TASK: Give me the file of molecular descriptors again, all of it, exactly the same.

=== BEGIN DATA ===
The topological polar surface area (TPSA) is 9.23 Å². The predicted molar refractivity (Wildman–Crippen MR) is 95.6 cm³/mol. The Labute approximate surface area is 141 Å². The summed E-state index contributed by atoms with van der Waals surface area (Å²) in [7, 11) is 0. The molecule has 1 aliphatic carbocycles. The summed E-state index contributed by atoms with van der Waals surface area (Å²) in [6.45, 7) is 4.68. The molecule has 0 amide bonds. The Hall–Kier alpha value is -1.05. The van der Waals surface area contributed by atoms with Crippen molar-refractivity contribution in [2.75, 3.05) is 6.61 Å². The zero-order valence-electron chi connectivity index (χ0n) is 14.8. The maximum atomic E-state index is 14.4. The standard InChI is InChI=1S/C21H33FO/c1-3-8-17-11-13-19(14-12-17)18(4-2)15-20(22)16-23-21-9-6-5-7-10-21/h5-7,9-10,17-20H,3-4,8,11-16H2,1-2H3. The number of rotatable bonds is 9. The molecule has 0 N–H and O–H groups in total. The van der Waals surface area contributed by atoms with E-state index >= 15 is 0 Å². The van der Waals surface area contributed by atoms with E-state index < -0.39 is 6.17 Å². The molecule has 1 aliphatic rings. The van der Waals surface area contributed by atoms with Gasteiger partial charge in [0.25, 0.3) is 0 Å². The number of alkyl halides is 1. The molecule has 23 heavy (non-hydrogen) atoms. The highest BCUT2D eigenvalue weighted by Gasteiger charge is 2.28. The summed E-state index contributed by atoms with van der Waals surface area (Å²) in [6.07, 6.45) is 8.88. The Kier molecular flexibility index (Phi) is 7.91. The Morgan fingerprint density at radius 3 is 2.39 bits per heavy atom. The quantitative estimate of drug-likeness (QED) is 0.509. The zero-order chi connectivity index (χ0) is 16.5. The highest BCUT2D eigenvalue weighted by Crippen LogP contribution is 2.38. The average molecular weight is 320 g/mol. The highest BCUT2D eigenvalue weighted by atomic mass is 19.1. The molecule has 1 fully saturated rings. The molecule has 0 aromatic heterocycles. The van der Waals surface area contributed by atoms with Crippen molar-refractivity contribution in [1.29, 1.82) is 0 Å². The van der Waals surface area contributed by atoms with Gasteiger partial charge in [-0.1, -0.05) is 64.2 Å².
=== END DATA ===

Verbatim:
The topological polar surface area (TPSA) is 9.23 Å². The predicted molar refractivity (Wildman–Crippen MR) is 95.6 cm³/mol. The Labute approximate surface area is 141 Å². The summed E-state index contributed by atoms with van der Waals surface area (Å²) in [7, 11) is 0. The molecule has 1 aliphatic carbocycles. The summed E-state index contributed by atoms with van der Waals surface area (Å²) in [6.45, 7) is 4.68. The molecule has 0 amide bonds. The Hall–Kier alpha value is -1.05. The van der Waals surface area contributed by atoms with Crippen molar-refractivity contribution in [2.75, 3.05) is 6.61 Å². The zero-order valence-electron chi connectivity index (χ0n) is 14.8. The maximum atomic E-state index is 14.4. The standard InChI is InChI=1S/C21H33FO/c1-3-8-17-11-13-19(14-12-17)18(4-2)15-20(22)16-23-21-9-6-5-7-10-21/h5-7,9-10,17-20H,3-4,8,11-16H2,1-2H3. The number of rotatable bonds is 9. The molecule has 0 N–H and O–H groups in total. The van der Waals surface area contributed by atoms with E-state index >= 15 is 0 Å². The van der Waals surface area contributed by atoms with E-state index < -0.39 is 6.17 Å². The molecule has 1 aliphatic rings. The van der Waals surface area contributed by atoms with Gasteiger partial charge in [0.25, 0.3) is 0 Å². The number of alkyl halides is 1. The molecule has 23 heavy (non-hydrogen) atoms. The highest BCUT2D eigenvalue weighted by Gasteiger charge is 2.28. The summed E-state index contributed by atoms with van der Waals surface area (Å²) in [6.07, 6.45) is 8.88. The Kier molecular flexibility index (Phi) is 7.91. The Morgan fingerprint density at radius 3 is 2.39 bits per heavy atom. The quantitative estimate of drug-likeness (QED) is 0.509. The zero-order chi connectivity index (χ0) is 16.5. The highest BCUT2D eigenvalue weighted by Crippen LogP contribution is 2.38. The average molecular weight is 320 g/mol. The highest BCUT2D eigenvalue weighted by atomic mass is 19.1. The molecule has 1 fully saturated rings. The molecule has 0 aromatic heterocycles. The van der Waals surface area contributed by atoms with Crippen molar-refractivity contribution in [1.29, 1.82) is 0 Å². The van der Waals surface area contributed by atoms with Gasteiger partial charge in [-0.1, -0.05) is 64.2 Å².